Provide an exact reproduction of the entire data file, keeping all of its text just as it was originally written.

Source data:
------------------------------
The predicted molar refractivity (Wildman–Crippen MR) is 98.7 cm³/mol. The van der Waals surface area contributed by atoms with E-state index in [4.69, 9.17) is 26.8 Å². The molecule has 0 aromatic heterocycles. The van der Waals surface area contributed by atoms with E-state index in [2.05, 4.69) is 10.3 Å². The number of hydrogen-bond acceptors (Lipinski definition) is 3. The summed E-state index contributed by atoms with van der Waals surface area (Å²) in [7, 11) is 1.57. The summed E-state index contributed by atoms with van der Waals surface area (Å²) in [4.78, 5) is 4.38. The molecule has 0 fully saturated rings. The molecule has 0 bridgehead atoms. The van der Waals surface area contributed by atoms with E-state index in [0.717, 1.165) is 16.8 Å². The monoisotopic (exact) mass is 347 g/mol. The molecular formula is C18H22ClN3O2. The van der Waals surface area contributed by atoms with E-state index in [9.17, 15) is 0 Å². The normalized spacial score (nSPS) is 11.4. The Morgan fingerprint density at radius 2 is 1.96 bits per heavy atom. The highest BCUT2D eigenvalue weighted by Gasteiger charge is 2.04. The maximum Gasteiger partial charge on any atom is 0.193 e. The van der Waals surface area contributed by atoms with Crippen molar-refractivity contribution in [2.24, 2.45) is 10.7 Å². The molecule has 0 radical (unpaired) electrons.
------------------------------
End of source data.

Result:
The predicted molar refractivity (Wildman–Crippen MR) is 98.7 cm³/mol. The van der Waals surface area contributed by atoms with E-state index in [4.69, 9.17) is 26.8 Å². The molecule has 0 aromatic heterocycles. The van der Waals surface area contributed by atoms with E-state index in [2.05, 4.69) is 10.3 Å². The number of hydrogen-bond acceptors (Lipinski definition) is 3. The summed E-state index contributed by atoms with van der Waals surface area (Å²) in [7, 11) is 1.57. The summed E-state index contributed by atoms with van der Waals surface area (Å²) in [4.78, 5) is 4.38. The molecule has 0 fully saturated rings. The molecule has 0 bridgehead atoms. The van der Waals surface area contributed by atoms with E-state index in [0.717, 1.165) is 16.8 Å². The monoisotopic (exact) mass is 347 g/mol. The molecular formula is C18H22ClN3O2. The van der Waals surface area contributed by atoms with E-state index in [9.17, 15) is 0 Å². The normalized spacial score (nSPS) is 11.4. The Morgan fingerprint density at radius 2 is 1.96 bits per heavy atom. The highest BCUT2D eigenvalue weighted by Gasteiger charge is 2.04. The maximum Gasteiger partial charge on any atom is 0.193 e. The van der Waals surface area contributed by atoms with Crippen molar-refractivity contribution in [2.24, 2.45) is 10.7 Å². The molecule has 0 radical (unpaired) electrons.